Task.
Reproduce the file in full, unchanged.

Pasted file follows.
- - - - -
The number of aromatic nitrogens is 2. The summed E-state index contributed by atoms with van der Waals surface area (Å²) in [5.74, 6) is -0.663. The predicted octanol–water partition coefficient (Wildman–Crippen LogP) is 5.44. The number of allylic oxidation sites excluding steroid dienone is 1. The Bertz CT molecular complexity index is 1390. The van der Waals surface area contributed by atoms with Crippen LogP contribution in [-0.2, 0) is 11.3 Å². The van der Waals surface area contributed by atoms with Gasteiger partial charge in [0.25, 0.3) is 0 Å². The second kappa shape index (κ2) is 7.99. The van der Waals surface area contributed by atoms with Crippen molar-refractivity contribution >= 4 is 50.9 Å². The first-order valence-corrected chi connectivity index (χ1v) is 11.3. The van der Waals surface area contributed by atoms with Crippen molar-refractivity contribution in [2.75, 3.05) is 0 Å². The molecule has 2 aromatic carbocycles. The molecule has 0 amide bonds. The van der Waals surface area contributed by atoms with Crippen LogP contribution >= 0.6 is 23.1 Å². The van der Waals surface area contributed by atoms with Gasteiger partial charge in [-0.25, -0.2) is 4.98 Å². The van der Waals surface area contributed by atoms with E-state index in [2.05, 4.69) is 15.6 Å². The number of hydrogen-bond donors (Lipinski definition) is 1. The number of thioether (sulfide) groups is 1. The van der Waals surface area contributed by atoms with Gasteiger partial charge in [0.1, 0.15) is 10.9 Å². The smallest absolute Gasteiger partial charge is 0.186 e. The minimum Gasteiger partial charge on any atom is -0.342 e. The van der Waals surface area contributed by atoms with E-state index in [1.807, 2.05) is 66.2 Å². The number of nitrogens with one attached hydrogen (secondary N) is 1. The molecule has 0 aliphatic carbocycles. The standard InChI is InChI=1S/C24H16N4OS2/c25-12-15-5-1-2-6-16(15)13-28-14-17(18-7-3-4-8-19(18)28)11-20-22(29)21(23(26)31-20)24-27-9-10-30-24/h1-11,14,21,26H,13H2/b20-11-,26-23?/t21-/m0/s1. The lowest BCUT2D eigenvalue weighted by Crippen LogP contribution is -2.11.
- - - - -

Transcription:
The number of aromatic nitrogens is 2. The summed E-state index contributed by atoms with van der Waals surface area (Å²) in [5.74, 6) is -0.663. The predicted octanol–water partition coefficient (Wildman–Crippen LogP) is 5.44. The number of allylic oxidation sites excluding steroid dienone is 1. The Bertz CT molecular complexity index is 1390. The van der Waals surface area contributed by atoms with Crippen LogP contribution in [-0.2, 0) is 11.3 Å². The van der Waals surface area contributed by atoms with Gasteiger partial charge in [0.25, 0.3) is 0 Å². The second kappa shape index (κ2) is 7.99. The van der Waals surface area contributed by atoms with Crippen molar-refractivity contribution >= 4 is 50.9 Å². The first-order valence-corrected chi connectivity index (χ1v) is 11.3. The van der Waals surface area contributed by atoms with Crippen molar-refractivity contribution in [2.75, 3.05) is 0 Å². The molecule has 2 aromatic carbocycles. The molecule has 0 amide bonds. The van der Waals surface area contributed by atoms with Crippen LogP contribution >= 0.6 is 23.1 Å². The van der Waals surface area contributed by atoms with Gasteiger partial charge in [-0.25, -0.2) is 4.98 Å². The van der Waals surface area contributed by atoms with E-state index in [2.05, 4.69) is 15.6 Å². The number of hydrogen-bond donors (Lipinski definition) is 1. The number of thioether (sulfide) groups is 1. The van der Waals surface area contributed by atoms with Gasteiger partial charge in [0.1, 0.15) is 10.9 Å². The smallest absolute Gasteiger partial charge is 0.186 e. The minimum Gasteiger partial charge on any atom is -0.342 e. The van der Waals surface area contributed by atoms with E-state index in [1.807, 2.05) is 66.2 Å². The number of nitrogens with one attached hydrogen (secondary N) is 1. The molecule has 0 aliphatic carbocycles. The standard InChI is InChI=1S/C24H16N4OS2/c25-12-15-5-1-2-6-16(15)13-28-14-17(18-7-3-4-8-19(18)28)11-20-22(29)21(23(26)31-20)24-27-9-10-30-24/h1-11,14,21,26H,13H2/b20-11-,26-23?/t21-/m0/s1. The lowest BCUT2D eigenvalue weighted by Crippen LogP contribution is -2.11.